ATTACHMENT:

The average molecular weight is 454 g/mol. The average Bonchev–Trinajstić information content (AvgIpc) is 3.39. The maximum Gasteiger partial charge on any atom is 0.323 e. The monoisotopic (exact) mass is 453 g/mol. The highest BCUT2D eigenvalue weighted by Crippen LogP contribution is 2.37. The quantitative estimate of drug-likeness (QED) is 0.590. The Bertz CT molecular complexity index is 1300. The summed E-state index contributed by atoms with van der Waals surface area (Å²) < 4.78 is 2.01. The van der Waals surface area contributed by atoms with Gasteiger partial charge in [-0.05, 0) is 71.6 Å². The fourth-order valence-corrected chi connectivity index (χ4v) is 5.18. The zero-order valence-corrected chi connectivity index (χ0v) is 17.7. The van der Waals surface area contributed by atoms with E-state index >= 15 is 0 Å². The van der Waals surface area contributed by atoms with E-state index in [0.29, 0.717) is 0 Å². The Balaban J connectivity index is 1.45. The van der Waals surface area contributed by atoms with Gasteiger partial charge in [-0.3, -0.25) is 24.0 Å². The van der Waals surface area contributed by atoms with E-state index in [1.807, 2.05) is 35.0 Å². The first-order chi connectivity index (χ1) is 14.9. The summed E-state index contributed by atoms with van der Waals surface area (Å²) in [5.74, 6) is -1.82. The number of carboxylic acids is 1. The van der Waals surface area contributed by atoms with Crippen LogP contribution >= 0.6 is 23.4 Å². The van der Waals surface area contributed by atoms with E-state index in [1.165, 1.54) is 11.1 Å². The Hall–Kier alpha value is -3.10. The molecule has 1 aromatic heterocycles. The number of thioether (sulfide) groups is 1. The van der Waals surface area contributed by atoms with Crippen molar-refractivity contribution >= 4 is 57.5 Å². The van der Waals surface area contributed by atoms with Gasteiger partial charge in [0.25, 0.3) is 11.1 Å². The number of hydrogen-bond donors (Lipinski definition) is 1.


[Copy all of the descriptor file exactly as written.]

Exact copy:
The average molecular weight is 454 g/mol. The average Bonchev–Trinajstić information content (AvgIpc) is 3.39. The maximum Gasteiger partial charge on any atom is 0.323 e. The monoisotopic (exact) mass is 453 g/mol. The highest BCUT2D eigenvalue weighted by Crippen LogP contribution is 2.37. The quantitative estimate of drug-likeness (QED) is 0.590. The Bertz CT molecular complexity index is 1300. The summed E-state index contributed by atoms with van der Waals surface area (Å²) < 4.78 is 2.01. The van der Waals surface area contributed by atoms with Gasteiger partial charge in [-0.05, 0) is 71.6 Å². The fourth-order valence-corrected chi connectivity index (χ4v) is 5.18. The zero-order valence-corrected chi connectivity index (χ0v) is 17.7. The van der Waals surface area contributed by atoms with E-state index >= 15 is 0 Å². The van der Waals surface area contributed by atoms with E-state index in [0.29, 0.717) is 0 Å². The Balaban J connectivity index is 1.45. The van der Waals surface area contributed by atoms with Gasteiger partial charge in [-0.3, -0.25) is 24.0 Å². The van der Waals surface area contributed by atoms with E-state index in [1.807, 2.05) is 35.0 Å². The first-order chi connectivity index (χ1) is 14.9. The summed E-state index contributed by atoms with van der Waals surface area (Å²) in [5.74, 6) is -1.82. The number of carboxylic acids is 1. The van der Waals surface area contributed by atoms with Crippen LogP contribution >= 0.6 is 23.4 Å². The van der Waals surface area contributed by atoms with E-state index in [1.165, 1.54) is 11.1 Å². The Hall–Kier alpha value is -3.10. The molecule has 1 aromatic heterocycles. The number of thioether (sulfide) groups is 1. The van der Waals surface area contributed by atoms with Crippen molar-refractivity contribution >= 4 is 57.5 Å². The van der Waals surface area contributed by atoms with Gasteiger partial charge in [0.25, 0.3) is 11.1 Å². The number of hydrogen-bond donors (Lipinski definition) is 1.